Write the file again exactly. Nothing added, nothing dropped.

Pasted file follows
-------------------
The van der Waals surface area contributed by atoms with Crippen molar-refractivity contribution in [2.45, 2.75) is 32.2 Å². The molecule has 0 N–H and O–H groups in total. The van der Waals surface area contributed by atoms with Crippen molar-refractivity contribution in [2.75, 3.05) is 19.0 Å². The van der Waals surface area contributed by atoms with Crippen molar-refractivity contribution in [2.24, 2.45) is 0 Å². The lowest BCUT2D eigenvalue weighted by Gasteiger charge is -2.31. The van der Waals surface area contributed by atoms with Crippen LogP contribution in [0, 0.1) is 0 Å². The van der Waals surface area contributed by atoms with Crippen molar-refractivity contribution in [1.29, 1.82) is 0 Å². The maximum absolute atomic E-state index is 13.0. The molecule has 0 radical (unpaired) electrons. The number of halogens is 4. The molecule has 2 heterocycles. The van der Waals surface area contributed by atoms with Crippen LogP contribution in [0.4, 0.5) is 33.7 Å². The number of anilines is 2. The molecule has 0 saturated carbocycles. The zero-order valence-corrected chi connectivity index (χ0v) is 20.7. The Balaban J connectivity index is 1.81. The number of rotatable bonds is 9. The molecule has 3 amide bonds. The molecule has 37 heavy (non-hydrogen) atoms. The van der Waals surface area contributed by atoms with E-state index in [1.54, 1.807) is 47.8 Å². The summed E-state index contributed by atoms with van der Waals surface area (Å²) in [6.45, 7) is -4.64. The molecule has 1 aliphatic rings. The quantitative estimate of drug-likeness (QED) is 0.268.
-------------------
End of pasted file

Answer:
The van der Waals surface area contributed by atoms with Crippen molar-refractivity contribution in [2.45, 2.75) is 32.2 Å². The molecule has 0 N–H and O–H groups in total. The van der Waals surface area contributed by atoms with Crippen molar-refractivity contribution in [2.75, 3.05) is 19.0 Å². The van der Waals surface area contributed by atoms with Crippen molar-refractivity contribution in [2.24, 2.45) is 0 Å². The lowest BCUT2D eigenvalue weighted by Gasteiger charge is -2.31. The van der Waals surface area contributed by atoms with Crippen LogP contribution in [0, 0.1) is 0 Å². The van der Waals surface area contributed by atoms with Crippen molar-refractivity contribution in [1.29, 1.82) is 0 Å². The maximum absolute atomic E-state index is 13.0. The molecule has 0 radical (unpaired) electrons. The number of halogens is 4. The molecule has 2 heterocycles. The van der Waals surface area contributed by atoms with Crippen LogP contribution in [0.4, 0.5) is 33.7 Å². The number of anilines is 2. The molecule has 0 saturated carbocycles. The zero-order valence-corrected chi connectivity index (χ0v) is 20.7. The Balaban J connectivity index is 1.81. The number of rotatable bonds is 9. The molecule has 3 amide bonds. The molecule has 37 heavy (non-hydrogen) atoms. The van der Waals surface area contributed by atoms with E-state index in [1.54, 1.807) is 47.8 Å². The summed E-state index contributed by atoms with van der Waals surface area (Å²) in [6.45, 7) is -4.64. The molecule has 1 aliphatic rings. The quantitative estimate of drug-likeness (QED) is 0.268.